• Promotion including design and mailing of postcards sent to our Gallery mailing list, media coverage in all area newspapers, a feature in our email broadcast, and in our triennial magazine.
  • Guidance on creating a powerful show, hanging of the show, handling of all sales of your work, and connecting you to buyers, other artists and supporters of the arts.
  • A well stocked reception featuring locally sourced foods and wine/beer/soft drinks.

 

Application Process
Artists must be current members to apply, and should submit an artist biography or resume, a statement about the work the artist intends to show, a description of the medium(s), and 5-10 high resolution images (300dpi JPEG) of the work you plan to show. The full application form is attached below.
Deadline for applications is October 1, 2017.

Gallery Application for 2018 Season

Pamela Sullivan Contemporary Jewelry

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New Silver, Peridot and Chalcedony handmade earrings by Pamela Sullivan available at our LocalWorks MarketPlace Store Bethlehem, NH.

WREN Has A New Acting Executive Director

Alison Chisolm photoPRESS RELEASE Chisolm

Meet the Artists of EARTH ALCHEMY!

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Susan Retz is an architect turned watercolor painter based in Franconia. Born in Paris, France to American parents, she grew up in the DC area. Retz studied architecture at Case Western Reserve University, and went on to become a practicing architect for nearly forty years. When she retired she moved with her husband, Chuck Lovett, to Franconia, where she was drawn to the art community. She has studied drawing, painting, felting and clay at the Littleton Studio School, and has exhibited her work there, as well as at Ammonoosuc Community Health Services, Cold Mountain Café in Bethlehem and Catamount Arts in St. Johnsbury, Vermont. Susan is active in her New Hampshire community through Moose Track Studio, where she paints, in watercolors, oil and acrylics; the Littleton Studio School, White Mountain Garden Club and WREN, where she is a member of the Board of Directors.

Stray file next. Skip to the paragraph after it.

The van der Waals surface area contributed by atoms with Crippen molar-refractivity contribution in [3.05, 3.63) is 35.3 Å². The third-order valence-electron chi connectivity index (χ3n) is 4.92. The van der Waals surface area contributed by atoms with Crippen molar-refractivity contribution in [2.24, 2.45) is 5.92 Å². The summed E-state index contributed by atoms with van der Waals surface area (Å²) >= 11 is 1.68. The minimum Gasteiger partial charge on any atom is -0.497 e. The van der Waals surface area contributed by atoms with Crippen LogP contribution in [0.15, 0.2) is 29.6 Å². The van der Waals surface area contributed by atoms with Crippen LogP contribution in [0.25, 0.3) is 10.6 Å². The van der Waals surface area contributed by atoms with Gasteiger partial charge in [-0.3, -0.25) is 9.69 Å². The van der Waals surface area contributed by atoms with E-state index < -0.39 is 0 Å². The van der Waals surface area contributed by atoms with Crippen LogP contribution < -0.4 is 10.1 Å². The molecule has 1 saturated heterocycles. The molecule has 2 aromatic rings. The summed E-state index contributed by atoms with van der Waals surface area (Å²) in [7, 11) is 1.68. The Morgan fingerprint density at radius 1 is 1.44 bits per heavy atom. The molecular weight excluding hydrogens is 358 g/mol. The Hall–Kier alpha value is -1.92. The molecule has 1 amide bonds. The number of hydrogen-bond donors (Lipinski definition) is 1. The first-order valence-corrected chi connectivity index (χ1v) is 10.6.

I am attempting to reinvent myself as an artist.  The act of creating pulls upon my heart which pushes me to the studio to work.  Inspired by the ever changing beauty of the North Country, I am pursuing my passion for color, light and nature. Every day brings transformation and a visual joy that I find fascinating.  Watching clouds move, the garden grow, and seasons change I’m learning to see with an artist’s eye the nature surrounding us.

 

Marghie SeymourMarghie Seymour has made a living as a farmer, a logger, the manager of the local landfill and recycling program, a solid waste planner, executive director of a small recycling non-profit, and a bankruptcy attorney, thought she now happily calls herself a potter. She skyrocketed to local pottery fame a few years back when she designed a simple garlic grater that ended up having a wide commercial appeal. She now makes them by the thousands and in turn they pay the bills, make a pottery studio a necessity, and provide an excuse to be muddy most of the time. It is also a job that allows her to spend half of each year in New Mexico, where most of her family has settled down and where the landscape offers ever-changing colors, patterns, and shapes that provide an inspiration never necessary to any of her other careers.
Marghie loves the look and feel of antique vessels and, in her recent work, strives to recreate the atmosphere and tactility of both functional and decorative pots and vases found in ancient cultures and in more simple modern ones.

After all, what more unlikely transformation can there be than to take a lump of wet mud and make it into a vessel, a whistle, a teapot, or a mug? And so, making things both useful and beautiful from handfuls of mud brings me a satisfaction I am both intimately familiar with and completely surprised by each time.  I love opening the kiln and seeing the end result of my work.  I love the feel of the pots I make, the endless surprises of texture and color, the heft and the curves and the solidity.  I feel connected to the earth and the past in my clay work and the more I do, the better the connection feels.